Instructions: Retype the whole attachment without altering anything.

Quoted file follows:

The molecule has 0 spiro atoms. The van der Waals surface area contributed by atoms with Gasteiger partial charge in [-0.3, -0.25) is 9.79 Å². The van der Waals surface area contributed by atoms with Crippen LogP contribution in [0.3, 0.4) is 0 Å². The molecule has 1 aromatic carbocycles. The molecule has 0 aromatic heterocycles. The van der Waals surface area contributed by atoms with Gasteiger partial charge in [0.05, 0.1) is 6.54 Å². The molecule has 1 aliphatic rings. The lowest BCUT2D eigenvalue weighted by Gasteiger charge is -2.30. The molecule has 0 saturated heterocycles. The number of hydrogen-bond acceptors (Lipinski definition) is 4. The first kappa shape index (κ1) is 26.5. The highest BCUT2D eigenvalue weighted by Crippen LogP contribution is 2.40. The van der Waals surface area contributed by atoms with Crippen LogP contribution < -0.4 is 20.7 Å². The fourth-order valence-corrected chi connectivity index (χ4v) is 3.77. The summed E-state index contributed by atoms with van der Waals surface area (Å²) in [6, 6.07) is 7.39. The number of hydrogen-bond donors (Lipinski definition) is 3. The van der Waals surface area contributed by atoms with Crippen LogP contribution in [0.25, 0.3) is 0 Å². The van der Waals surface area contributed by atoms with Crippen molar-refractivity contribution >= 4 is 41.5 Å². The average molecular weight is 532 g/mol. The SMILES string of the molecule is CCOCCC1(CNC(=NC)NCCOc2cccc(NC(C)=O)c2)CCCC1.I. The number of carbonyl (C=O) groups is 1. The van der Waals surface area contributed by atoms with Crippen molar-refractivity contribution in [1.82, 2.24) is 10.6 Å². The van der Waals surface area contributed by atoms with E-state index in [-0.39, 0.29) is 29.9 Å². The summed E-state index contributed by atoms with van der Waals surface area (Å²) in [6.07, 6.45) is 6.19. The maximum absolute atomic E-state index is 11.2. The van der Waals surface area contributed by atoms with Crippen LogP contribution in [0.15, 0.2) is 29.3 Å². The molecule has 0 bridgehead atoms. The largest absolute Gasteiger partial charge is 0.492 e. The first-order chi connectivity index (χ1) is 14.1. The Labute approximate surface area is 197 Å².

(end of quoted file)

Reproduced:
The molecule has 0 spiro atoms. The van der Waals surface area contributed by atoms with Gasteiger partial charge in [-0.3, -0.25) is 9.79 Å². The van der Waals surface area contributed by atoms with Crippen LogP contribution in [0.3, 0.4) is 0 Å². The molecule has 1 aromatic carbocycles. The molecule has 0 aromatic heterocycles. The van der Waals surface area contributed by atoms with Gasteiger partial charge in [0.05, 0.1) is 6.54 Å². The molecule has 1 aliphatic rings. The lowest BCUT2D eigenvalue weighted by Gasteiger charge is -2.30. The molecule has 0 saturated heterocycles. The number of hydrogen-bond acceptors (Lipinski definition) is 4. The first kappa shape index (κ1) is 26.5. The highest BCUT2D eigenvalue weighted by Crippen LogP contribution is 2.40. The van der Waals surface area contributed by atoms with Crippen LogP contribution < -0.4 is 20.7 Å². The fourth-order valence-corrected chi connectivity index (χ4v) is 3.77. The summed E-state index contributed by atoms with van der Waals surface area (Å²) in [6, 6.07) is 7.39. The number of hydrogen-bond donors (Lipinski definition) is 3. The van der Waals surface area contributed by atoms with Crippen LogP contribution in [0.25, 0.3) is 0 Å². The van der Waals surface area contributed by atoms with Crippen molar-refractivity contribution >= 4 is 41.5 Å². The average molecular weight is 532 g/mol. The SMILES string of the molecule is CCOCCC1(CNC(=NC)NCCOc2cccc(NC(C)=O)c2)CCCC1.I. The number of carbonyl (C=O) groups is 1. The van der Waals surface area contributed by atoms with Crippen molar-refractivity contribution in [1.82, 2.24) is 10.6 Å². The van der Waals surface area contributed by atoms with E-state index in [-0.39, 0.29) is 29.9 Å². The summed E-state index contributed by atoms with van der Waals surface area (Å²) in [6.07, 6.45) is 6.19. The maximum absolute atomic E-state index is 11.2. The van der Waals surface area contributed by atoms with Crippen LogP contribution in [0.15, 0.2) is 29.3 Å². The molecule has 0 bridgehead atoms. The largest absolute Gasteiger partial charge is 0.492 e. The first-order chi connectivity index (χ1) is 14.1. The Labute approximate surface area is 197 Å².